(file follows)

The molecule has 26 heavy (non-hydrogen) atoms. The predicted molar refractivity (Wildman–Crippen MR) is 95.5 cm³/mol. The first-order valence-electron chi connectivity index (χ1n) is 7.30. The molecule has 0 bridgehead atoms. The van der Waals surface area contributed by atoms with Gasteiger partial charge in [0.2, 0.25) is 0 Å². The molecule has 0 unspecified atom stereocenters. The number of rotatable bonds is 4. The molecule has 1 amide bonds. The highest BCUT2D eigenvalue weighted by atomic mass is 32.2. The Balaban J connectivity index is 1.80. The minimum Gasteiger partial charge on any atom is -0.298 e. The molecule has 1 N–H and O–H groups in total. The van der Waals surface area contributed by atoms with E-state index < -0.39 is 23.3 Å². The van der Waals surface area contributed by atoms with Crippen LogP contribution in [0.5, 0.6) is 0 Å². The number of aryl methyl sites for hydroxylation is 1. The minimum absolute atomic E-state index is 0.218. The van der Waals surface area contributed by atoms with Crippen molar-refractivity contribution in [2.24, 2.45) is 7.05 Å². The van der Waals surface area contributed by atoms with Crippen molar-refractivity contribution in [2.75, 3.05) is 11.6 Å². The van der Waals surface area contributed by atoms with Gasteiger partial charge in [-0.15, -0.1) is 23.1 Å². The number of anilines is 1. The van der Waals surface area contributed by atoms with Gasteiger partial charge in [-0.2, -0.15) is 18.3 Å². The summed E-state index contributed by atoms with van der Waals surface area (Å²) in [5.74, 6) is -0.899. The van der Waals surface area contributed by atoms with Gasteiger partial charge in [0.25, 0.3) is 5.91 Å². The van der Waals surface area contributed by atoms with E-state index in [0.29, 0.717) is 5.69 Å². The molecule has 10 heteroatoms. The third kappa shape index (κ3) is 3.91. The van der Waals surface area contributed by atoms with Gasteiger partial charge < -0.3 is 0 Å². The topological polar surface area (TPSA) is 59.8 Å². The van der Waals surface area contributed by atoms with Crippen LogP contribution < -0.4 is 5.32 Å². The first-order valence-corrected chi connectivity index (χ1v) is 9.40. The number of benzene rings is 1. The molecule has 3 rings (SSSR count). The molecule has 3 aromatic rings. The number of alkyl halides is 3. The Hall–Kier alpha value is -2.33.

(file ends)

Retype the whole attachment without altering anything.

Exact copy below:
The molecule has 26 heavy (non-hydrogen) atoms. The predicted molar refractivity (Wildman–Crippen MR) is 95.5 cm³/mol. The first-order valence-electron chi connectivity index (χ1n) is 7.30. The molecule has 0 bridgehead atoms. The van der Waals surface area contributed by atoms with Gasteiger partial charge in [0.2, 0.25) is 0 Å². The molecule has 0 unspecified atom stereocenters. The number of rotatable bonds is 4. The molecule has 1 amide bonds. The highest BCUT2D eigenvalue weighted by atomic mass is 32.2. The Balaban J connectivity index is 1.80. The minimum Gasteiger partial charge on any atom is -0.298 e. The molecule has 1 N–H and O–H groups in total. The van der Waals surface area contributed by atoms with E-state index < -0.39 is 23.3 Å². The van der Waals surface area contributed by atoms with Crippen LogP contribution in [0.5, 0.6) is 0 Å². The number of aryl methyl sites for hydroxylation is 1. The minimum absolute atomic E-state index is 0.218. The van der Waals surface area contributed by atoms with Crippen molar-refractivity contribution in [2.24, 2.45) is 7.05 Å². The van der Waals surface area contributed by atoms with Crippen molar-refractivity contribution in [2.75, 3.05) is 11.6 Å². The van der Waals surface area contributed by atoms with Gasteiger partial charge in [-0.15, -0.1) is 23.1 Å². The number of anilines is 1. The van der Waals surface area contributed by atoms with Gasteiger partial charge in [-0.2, -0.15) is 18.3 Å². The summed E-state index contributed by atoms with van der Waals surface area (Å²) in [5.74, 6) is -0.899. The van der Waals surface area contributed by atoms with Gasteiger partial charge in [0.25, 0.3) is 5.91 Å². The van der Waals surface area contributed by atoms with E-state index in [0.29, 0.717) is 5.69 Å². The molecule has 10 heteroatoms. The third kappa shape index (κ3) is 3.91. The van der Waals surface area contributed by atoms with Gasteiger partial charge < -0.3 is 0 Å². The topological polar surface area (TPSA) is 59.8 Å². The van der Waals surface area contributed by atoms with Crippen LogP contribution < -0.4 is 5.32 Å². The first-order valence-corrected chi connectivity index (χ1v) is 9.40. The number of benzene rings is 1. The molecule has 3 rings (SSSR count). The molecule has 3 aromatic rings. The number of alkyl halides is 3. The Hall–Kier alpha value is -2.33.